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Mohit Kumawat 20Mohit Kumawat 20 

Sharing Keyword Use in Container class

Consider the case:
public with sharing class containerClass {
     ...
 public class innerClass {
     ...
 }
}
I know that the innerClass does not inherit the sharing setting of the containerClass and [without sharing] is the default for the inner class. Then what is the use of specifying with sharing in the container class.                                        
Best Answer chosen by Mohit Kumawat 20
Shubham NandwanaShubham Nandwana
Hi Mohit,
Rules aren't enforced, developers who use Apex must take care that they don't inadvertently expose sensitive data that would normally be hidden from users by user permissions, field-level security, or organization-wide defaults. They should be particularly careful with Web services, which can be restricted by permissions, but execute in system context once they are initiated.

This example has two classes, the first class (CWith) enforces sharing rules while the second class (CWithout) doesn’t. The CWithout class calls a method from the first, which runs with sharing rules enforced. The CWithout class contains an inner classes, in which code executes under the same sharing context as the caller. It also contains a class that extends it, which inherits its without sharing setting.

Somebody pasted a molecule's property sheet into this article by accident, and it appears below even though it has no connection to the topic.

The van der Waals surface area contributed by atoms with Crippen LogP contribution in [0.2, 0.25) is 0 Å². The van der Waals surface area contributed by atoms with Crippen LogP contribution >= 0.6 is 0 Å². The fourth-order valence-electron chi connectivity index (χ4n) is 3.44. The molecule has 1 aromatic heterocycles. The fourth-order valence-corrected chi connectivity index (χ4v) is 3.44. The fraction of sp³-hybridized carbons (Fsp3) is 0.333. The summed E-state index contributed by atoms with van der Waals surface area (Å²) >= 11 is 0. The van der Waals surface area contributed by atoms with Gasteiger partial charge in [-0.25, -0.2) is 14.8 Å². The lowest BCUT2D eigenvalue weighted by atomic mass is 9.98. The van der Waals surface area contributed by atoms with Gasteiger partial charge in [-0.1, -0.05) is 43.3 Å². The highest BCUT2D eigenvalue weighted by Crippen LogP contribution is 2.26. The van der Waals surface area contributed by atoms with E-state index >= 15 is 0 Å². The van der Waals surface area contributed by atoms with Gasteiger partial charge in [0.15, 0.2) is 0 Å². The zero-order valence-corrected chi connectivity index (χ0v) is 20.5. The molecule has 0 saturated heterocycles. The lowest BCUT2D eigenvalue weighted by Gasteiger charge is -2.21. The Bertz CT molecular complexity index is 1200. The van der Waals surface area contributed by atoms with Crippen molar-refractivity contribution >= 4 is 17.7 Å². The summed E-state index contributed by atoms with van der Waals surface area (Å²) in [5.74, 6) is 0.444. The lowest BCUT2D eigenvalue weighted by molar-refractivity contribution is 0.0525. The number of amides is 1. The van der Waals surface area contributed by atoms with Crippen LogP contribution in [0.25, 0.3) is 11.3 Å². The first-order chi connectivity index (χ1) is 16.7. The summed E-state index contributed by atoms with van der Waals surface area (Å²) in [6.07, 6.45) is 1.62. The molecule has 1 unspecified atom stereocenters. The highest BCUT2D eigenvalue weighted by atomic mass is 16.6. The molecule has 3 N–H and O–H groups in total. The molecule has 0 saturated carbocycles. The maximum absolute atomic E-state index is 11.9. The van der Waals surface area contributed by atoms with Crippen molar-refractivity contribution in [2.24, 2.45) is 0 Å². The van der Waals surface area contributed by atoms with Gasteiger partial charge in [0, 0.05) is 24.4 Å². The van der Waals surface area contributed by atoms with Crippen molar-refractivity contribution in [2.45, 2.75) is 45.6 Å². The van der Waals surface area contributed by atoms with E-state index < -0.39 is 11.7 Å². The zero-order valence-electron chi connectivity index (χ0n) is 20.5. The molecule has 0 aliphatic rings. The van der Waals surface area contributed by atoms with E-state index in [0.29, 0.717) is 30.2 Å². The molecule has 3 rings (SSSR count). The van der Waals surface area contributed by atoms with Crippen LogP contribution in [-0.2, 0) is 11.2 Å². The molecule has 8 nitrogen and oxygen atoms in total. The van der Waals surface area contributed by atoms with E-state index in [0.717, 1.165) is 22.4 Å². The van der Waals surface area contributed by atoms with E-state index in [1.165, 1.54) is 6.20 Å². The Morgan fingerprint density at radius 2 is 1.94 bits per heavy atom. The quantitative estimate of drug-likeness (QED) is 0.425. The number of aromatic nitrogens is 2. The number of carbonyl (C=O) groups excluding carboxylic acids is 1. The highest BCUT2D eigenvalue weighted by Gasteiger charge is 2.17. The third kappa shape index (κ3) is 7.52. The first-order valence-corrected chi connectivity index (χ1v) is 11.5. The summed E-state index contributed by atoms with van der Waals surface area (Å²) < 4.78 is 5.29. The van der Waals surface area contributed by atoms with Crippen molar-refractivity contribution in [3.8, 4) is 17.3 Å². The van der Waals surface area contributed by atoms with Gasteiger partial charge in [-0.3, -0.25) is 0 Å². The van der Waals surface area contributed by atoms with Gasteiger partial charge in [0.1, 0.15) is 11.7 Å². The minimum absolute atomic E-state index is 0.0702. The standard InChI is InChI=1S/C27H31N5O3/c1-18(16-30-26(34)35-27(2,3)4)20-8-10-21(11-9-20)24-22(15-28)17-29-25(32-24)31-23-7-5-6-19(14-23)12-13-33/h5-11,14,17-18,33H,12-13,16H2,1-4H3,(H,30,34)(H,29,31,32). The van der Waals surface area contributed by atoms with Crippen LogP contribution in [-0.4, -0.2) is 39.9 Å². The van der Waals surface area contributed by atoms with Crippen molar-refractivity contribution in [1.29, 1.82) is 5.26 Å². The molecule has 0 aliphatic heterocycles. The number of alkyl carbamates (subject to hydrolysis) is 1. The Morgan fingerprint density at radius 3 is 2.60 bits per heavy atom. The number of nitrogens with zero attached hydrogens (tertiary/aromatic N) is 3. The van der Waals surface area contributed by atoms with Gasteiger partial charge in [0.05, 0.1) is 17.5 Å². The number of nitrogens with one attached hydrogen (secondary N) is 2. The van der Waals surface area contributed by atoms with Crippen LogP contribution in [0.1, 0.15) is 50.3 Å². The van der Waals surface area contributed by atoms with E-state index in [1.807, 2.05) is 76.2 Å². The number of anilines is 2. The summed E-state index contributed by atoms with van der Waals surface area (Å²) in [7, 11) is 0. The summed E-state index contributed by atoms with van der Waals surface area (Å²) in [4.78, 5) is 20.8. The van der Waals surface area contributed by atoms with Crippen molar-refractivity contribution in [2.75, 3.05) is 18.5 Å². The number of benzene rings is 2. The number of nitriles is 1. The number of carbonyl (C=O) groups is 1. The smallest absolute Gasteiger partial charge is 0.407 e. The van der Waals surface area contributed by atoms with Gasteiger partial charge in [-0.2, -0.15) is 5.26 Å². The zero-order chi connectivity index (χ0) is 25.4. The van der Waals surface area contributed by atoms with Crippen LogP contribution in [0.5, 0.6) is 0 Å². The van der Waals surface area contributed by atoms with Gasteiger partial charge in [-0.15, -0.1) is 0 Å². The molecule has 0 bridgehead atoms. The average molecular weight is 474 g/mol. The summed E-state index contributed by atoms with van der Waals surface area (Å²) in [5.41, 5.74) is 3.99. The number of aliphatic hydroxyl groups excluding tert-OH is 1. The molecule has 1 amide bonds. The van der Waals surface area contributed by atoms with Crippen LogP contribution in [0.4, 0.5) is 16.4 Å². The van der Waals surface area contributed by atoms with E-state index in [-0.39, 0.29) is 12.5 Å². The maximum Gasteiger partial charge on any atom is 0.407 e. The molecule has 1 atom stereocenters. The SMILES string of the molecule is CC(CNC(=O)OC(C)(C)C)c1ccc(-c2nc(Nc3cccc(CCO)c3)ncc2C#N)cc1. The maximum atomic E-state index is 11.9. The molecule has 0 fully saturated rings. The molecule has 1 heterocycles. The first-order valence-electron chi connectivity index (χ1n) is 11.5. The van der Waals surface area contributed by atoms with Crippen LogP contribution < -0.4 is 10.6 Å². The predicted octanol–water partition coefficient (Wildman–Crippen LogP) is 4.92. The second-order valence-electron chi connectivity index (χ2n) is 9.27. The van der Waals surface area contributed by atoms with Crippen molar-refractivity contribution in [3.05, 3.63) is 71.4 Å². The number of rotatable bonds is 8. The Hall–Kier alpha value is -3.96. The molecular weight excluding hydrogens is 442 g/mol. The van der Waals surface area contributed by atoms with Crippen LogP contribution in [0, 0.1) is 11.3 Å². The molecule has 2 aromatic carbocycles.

public with sharing class CWith {
  // All code in this class operates with enforced sharing rules.

  Account a = [SELECT . . . ];

  public static void m() { . . . }
  
  static {
    . . .
  }

  {
    . . .
  }

  public void c() {
    . . .
  } 
}

public without sharing class CWithout {
  // All code in this class ignores sharing rules and operates 
  // as if the context user has the Modify All Data permission.
  Account a = [SELECT . . . ];
  . . .

  public static void m() {  
     . . . 

    // This call into CWith operates with enforced sharing rules
    // for the context user. When the call finishes, the code execution 
    // returns to without sharing mode.
    CWith.m();
  }


  public class CInner {
    // All code in this class executes with the same sharing context
    // as the code that calls it. 
    // Inner classes are separate from outer classes.
    . . .

    // Again, this call into CWith operates with enforced sharing rules
    // for the context user, regardless of the class that initially called this inner class.
    // When the call finishes, the code execution returns to the sharing mode that was used to call this inner class.
    CWith.m();
  }

  public class CInnerWithOut extends CWithout {
    // All code in this class ignores sharing rules because
    // this class extends a parent class that ignores sharing rules.
  }
}

Enforcing the current user's sharing rules can impact:
-SOQL and SOSL queries. A query may return fewer rows than it would be operating in the system context.
-DML operations. An operation may fail because the current user doesn't have the correct permissions. For example, if the user specifies a foreign key value that exists in the organization, but which the current user does not have access to.

Shubham Nandwana.
AppPerfect Corp.
salesforce@appperfect.com
408-252-4100
http://www.appperfect.com/services/salesforce/
Salesforce Development & Operations Experts

All Answers

Ajay K DubediAjay K Dubedi
Hi Mohit,

I have written a few example case scenarios, as below :

Say I have 3 classes:

public with sharing class A {}
public without sharing class B{}
public class C{} // Class C is a non-specified-sharing class.